Tag Archive: World War II


What do you hear from parents and kids who’ve seen you play the Grinch? Are they scared of him or do they pretty much get the joke?

“It’s up to two factors – the text has to tell a story that even the youngest kids can understand, and the production crew and the actors must deliver an atmosphere and a performance that finds the central message and communicates it. So with that in mind, we all know the Grinch is a grumpy guy, he frowns, he sings about being annoyed with Christmas. But kids know he is broken in some way. They see his silly behaviors, and they understand that the Grinch isn’t scary, he’s sad.


It’s a fine line, but Dr. Seuss created a character with real emotions, it all started with his book and the values in it. The book was a reaction to the way Christmas was changing after World War Two – the commercialization of the holiday, the emphasis on material things. We dress up the story with music and dancing and a lot of silly fun. But the foundation was set in stone many years ago.”


Now you’re playing a role that kids will remember forever.

“It’s what helps get me on stage sometimes three or four times a day. Our first director, Jack O’Brien, encouraged us to remember that we are telling a simple, honest story to a new generation of kids. For many of them, it will be their first experience in a large theatre, seeing a big production. So not only will they carry a Christmas memory with them, in many cases they’ll take away a larger-than-life experience that might encourage them to go see live theatre throughout their lives.”


Two of your signature roles, Robbie Rotten and the Grinch, have you wearing a lot of makeup, yet you are able to communicate emotion to the audience. How do you use your body to do that?

“It’s the same old story, it’s not about the makeup. That’s just the cherry on top. As an actor, makeup is just one of your tools, like dancing ability or a nice singing voice. Audiences watch an actor’s eyes, that’s where we’re able to get a message across. And kids do that too, they watch an adult’s eyes to see where they stand, in the home or in the classroom. And kids in the audience, they know when something isn’t real or authentic. No amount of makeup will fool a kid. Kids are the most difficult and also the most rewarding audience. They keep performers honest.”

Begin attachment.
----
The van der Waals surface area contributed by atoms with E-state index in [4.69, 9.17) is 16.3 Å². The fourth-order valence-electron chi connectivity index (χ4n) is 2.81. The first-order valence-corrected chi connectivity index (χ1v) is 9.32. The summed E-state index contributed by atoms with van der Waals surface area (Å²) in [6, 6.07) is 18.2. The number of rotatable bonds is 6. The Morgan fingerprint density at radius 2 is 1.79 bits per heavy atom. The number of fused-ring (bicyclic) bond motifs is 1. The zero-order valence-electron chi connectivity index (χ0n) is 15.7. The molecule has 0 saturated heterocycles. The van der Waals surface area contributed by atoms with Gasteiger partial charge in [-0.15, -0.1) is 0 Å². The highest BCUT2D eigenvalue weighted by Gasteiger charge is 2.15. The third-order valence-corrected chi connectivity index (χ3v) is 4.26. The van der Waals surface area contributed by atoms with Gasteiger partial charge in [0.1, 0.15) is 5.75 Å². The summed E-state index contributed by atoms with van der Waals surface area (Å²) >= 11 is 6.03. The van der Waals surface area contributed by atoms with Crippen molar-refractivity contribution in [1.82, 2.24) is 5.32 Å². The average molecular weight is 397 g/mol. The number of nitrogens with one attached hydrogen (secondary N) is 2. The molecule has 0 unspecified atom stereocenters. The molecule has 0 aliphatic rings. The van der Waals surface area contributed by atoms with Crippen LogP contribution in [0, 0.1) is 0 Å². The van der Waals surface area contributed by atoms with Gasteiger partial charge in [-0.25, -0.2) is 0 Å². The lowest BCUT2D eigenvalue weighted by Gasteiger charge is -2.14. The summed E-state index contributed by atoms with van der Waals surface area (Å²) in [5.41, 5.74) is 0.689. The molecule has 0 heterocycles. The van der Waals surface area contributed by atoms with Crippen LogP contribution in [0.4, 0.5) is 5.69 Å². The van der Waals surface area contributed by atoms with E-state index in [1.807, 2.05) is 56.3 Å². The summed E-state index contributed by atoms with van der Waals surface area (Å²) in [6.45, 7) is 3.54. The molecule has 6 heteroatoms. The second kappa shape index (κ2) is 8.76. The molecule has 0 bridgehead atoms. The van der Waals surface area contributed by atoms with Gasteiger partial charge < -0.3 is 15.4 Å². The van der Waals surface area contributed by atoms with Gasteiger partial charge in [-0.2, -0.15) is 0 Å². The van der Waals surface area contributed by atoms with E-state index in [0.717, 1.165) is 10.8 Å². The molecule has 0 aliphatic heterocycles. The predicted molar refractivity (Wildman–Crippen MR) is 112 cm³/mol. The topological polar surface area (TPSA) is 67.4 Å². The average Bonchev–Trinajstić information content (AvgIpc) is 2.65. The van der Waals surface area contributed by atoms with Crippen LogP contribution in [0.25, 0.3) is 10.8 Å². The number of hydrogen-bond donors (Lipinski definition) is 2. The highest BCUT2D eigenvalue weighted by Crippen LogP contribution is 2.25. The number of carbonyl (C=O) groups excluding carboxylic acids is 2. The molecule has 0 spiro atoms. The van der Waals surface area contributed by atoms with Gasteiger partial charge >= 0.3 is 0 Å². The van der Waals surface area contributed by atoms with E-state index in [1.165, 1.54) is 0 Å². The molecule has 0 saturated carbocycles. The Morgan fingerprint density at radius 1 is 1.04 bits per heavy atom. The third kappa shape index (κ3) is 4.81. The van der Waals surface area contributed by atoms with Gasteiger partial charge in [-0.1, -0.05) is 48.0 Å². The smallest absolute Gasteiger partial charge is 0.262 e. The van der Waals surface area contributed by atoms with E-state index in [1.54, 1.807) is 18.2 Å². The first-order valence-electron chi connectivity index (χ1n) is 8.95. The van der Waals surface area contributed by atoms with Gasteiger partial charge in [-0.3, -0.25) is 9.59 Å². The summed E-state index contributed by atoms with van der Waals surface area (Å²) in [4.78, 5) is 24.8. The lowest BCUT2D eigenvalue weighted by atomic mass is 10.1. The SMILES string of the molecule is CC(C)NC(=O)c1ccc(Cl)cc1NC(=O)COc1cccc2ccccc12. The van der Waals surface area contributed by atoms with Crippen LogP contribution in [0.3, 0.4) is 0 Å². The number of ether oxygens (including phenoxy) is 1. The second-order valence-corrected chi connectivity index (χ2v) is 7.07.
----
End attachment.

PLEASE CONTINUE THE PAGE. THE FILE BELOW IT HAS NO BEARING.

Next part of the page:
You’ve become known for your physical comedy, much like Charlie Chaplin. Have you studied him?

“Oh yes. My university thesis was on Charlie Chaplin and his art. One of the stories that really touched me the reason he created the character of the Tramp, it was a key to so many things he did later. When Chaplin was a boy, his mother was sick and his father had to find work far away. Charlie and his brother Sid would play, but when they got hungry, there was no food. So Charlie and Sid would sit in the alley behind a neighborhood bakery. They couldn’t afford to buy bread so they would just close their eyes and smell the freshly baked breads and pastries. They would imagine that they were eating it, and for a short while, they felt full! They could go back and play with their friends until they felt hungry again, then it was back to the alley to imagine some more delicious food. That’s the power of imagination, and the power of Charlie’s connection to who he was before he found fame. People at their most basic. And so you show your imagination on stage – if you do it properly it’s like doing research on the human condition. How far can we go here?”